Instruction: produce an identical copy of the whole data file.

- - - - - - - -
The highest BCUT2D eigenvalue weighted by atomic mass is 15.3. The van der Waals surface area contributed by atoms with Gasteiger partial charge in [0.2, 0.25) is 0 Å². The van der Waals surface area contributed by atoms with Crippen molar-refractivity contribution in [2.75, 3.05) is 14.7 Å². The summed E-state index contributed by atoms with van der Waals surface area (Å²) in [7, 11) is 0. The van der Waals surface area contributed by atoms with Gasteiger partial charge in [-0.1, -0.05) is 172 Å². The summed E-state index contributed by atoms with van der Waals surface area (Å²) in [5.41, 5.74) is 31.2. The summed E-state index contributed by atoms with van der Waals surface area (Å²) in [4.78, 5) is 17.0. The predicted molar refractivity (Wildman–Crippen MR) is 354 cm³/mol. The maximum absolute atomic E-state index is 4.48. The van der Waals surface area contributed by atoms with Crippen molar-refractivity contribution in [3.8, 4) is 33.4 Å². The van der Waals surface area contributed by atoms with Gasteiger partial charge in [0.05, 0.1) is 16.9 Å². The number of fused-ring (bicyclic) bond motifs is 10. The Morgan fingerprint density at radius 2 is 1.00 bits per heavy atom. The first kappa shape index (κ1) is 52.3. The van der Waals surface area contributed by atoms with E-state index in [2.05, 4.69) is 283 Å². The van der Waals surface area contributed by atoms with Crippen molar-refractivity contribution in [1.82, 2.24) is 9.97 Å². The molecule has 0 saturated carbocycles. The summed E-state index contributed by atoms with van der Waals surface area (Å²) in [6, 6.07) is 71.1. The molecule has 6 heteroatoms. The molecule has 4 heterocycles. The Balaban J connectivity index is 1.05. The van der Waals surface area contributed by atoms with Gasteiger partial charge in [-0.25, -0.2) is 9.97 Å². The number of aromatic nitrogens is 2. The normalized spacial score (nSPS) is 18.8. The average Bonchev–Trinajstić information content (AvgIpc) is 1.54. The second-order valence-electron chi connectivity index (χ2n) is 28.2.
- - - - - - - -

The highest BCUT2D eigenvalue weighted by atomic mass is 15.3. The van der Waals surface area contributed by atoms with Gasteiger partial charge in [0.2, 0.25) is 0 Å². The van der Waals surface area contributed by atoms with Crippen molar-refractivity contribution in [2.75, 3.05) is 14.7 Å². The summed E-state index contributed by atoms with van der Waals surface area (Å²) in [7, 11) is 0. The van der Waals surface area contributed by atoms with Gasteiger partial charge in [-0.1, -0.05) is 172 Å². The summed E-state index contributed by atoms with van der Waals surface area (Å²) in [5.41, 5.74) is 31.2. The summed E-state index contributed by atoms with van der Waals surface area (Å²) in [4.78, 5) is 17.0. The predicted molar refractivity (Wildman–Crippen MR) is 354 cm³/mol. The maximum absolute atomic E-state index is 4.48. The van der Waals surface area contributed by atoms with Crippen molar-refractivity contribution in [3.8, 4) is 33.4 Å². The van der Waals surface area contributed by atoms with Gasteiger partial charge in [0.05, 0.1) is 16.9 Å². The number of fused-ring (bicyclic) bond motifs is 10. The Morgan fingerprint density at radius 2 is 1.00 bits per heavy atom. The first kappa shape index (κ1) is 52.3. The van der Waals surface area contributed by atoms with E-state index in [2.05, 4.69) is 283 Å². The van der Waals surface area contributed by atoms with Crippen molar-refractivity contribution in [1.82, 2.24) is 9.97 Å². The molecule has 0 saturated carbocycles. The summed E-state index contributed by atoms with van der Waals surface area (Å²) in [6, 6.07) is 71.1. The molecule has 6 heteroatoms. The molecule has 4 heterocycles. The Balaban J connectivity index is 1.05. The van der Waals surface area contributed by atoms with Gasteiger partial charge in [-0.25, -0.2) is 9.97 Å². The number of aromatic nitrogens is 2. The normalized spacial score (nSPS) is 18.8. The average Bonchev–Trinajstić information content (AvgIpc) is 1.54. The second-order valence-electron chi connectivity index (χ2n) is 28.2.